Enterprise Value Tax Proposal

As the United States government has increasingly searched for needed revenues, and some members of Congress have called for higher taxes on hedge fund managers and various other new tax proposals have been suggested.  One such proposal is the “Enterprise Value Tax”, which passed in the House of Representatives in 2010 (as part of “H.R. 4213, the “American Jobs and Closing Tax Loopholes Act”),  and was included in the “American Jobs Act” of 2011, recently submitted to Congress late last year.

While there has been various demands for Congress to address the “carried interest”  tax advantages that private-equity, venture-capital, and certain hedge fund managers enjoy, the proposed Enterprise Value Tax (EVT) takes a slightly different form.  While some have argued that such a tax is necessary for raising revenues, critics have objected that the proposal leads to onerous taxes that will impede investment and entrepreneurship.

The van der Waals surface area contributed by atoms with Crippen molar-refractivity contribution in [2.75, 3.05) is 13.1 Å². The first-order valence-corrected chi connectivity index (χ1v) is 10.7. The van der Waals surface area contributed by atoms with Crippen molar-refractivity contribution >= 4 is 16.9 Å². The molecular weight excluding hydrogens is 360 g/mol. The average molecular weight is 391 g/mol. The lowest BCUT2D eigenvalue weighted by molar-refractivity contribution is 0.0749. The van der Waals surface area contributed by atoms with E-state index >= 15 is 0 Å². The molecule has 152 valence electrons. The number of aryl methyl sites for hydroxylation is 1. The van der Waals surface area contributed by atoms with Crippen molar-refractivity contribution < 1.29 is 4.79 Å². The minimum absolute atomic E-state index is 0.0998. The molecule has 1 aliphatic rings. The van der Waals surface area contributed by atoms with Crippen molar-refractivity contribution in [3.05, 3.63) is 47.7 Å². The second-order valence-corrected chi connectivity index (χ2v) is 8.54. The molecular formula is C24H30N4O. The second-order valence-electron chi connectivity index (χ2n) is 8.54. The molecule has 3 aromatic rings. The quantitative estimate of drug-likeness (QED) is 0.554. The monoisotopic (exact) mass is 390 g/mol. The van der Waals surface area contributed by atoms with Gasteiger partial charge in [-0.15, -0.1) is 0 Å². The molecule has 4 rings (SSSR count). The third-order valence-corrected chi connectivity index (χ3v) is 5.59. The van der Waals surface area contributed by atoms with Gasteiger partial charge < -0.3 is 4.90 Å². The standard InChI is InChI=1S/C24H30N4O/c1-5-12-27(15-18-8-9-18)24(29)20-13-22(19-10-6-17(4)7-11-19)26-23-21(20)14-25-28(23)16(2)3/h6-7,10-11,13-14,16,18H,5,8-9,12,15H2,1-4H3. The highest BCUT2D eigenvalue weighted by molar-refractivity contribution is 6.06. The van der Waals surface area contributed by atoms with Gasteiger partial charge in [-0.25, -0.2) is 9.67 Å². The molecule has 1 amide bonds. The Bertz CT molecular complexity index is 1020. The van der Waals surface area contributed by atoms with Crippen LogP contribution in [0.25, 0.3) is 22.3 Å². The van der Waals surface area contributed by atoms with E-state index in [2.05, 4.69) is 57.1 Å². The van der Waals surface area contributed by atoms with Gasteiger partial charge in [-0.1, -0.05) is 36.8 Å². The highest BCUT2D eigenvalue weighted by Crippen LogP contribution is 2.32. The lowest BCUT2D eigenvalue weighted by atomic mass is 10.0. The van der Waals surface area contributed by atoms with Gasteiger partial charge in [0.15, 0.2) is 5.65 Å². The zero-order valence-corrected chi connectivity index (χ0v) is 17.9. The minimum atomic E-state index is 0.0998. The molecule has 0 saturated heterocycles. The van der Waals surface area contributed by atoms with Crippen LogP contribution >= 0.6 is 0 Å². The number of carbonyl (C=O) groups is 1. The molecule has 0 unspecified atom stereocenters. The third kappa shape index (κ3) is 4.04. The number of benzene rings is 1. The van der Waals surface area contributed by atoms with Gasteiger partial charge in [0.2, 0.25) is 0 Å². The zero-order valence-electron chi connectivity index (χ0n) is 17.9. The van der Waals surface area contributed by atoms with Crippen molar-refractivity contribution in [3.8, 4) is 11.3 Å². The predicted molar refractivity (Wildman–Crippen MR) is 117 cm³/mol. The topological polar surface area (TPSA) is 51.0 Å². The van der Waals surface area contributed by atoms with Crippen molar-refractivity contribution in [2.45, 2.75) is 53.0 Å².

Under the EVT (proposed IRC Section 710), investment management partnerships (such as private equity, venture capital, hedge fund firms, or certain real estate investment groups) would be taxed at ordinary income rates, rather than at capital gains rates, for the net proceeds from sales of “investment services partnership interest”.  In general, an investment services partnership interest is defined to be any interest (direct or indirect) in an investment partnership, acquired or held by a person who in the conduct of an active trade or business provides a substantial quantity certain services (such as managing, purchasing, selling, and advising, among others) related to “specified assets” held by the partnership.  Specified assets include items such as partnership interests, securities and real estate holdings.

In other words, unlike the standard capital gains tax rates applicable to almost all other sales of assets  of a business, under the EVT, sales by partnerships targeted by this proposal would be taxed at ordinary income rates.

Will the EVT, or some variation of it, eventually be part of the Internal Revenue Code?  Only time will tell.  But anyone subject to these new requirements may want be on the alert for that possibility.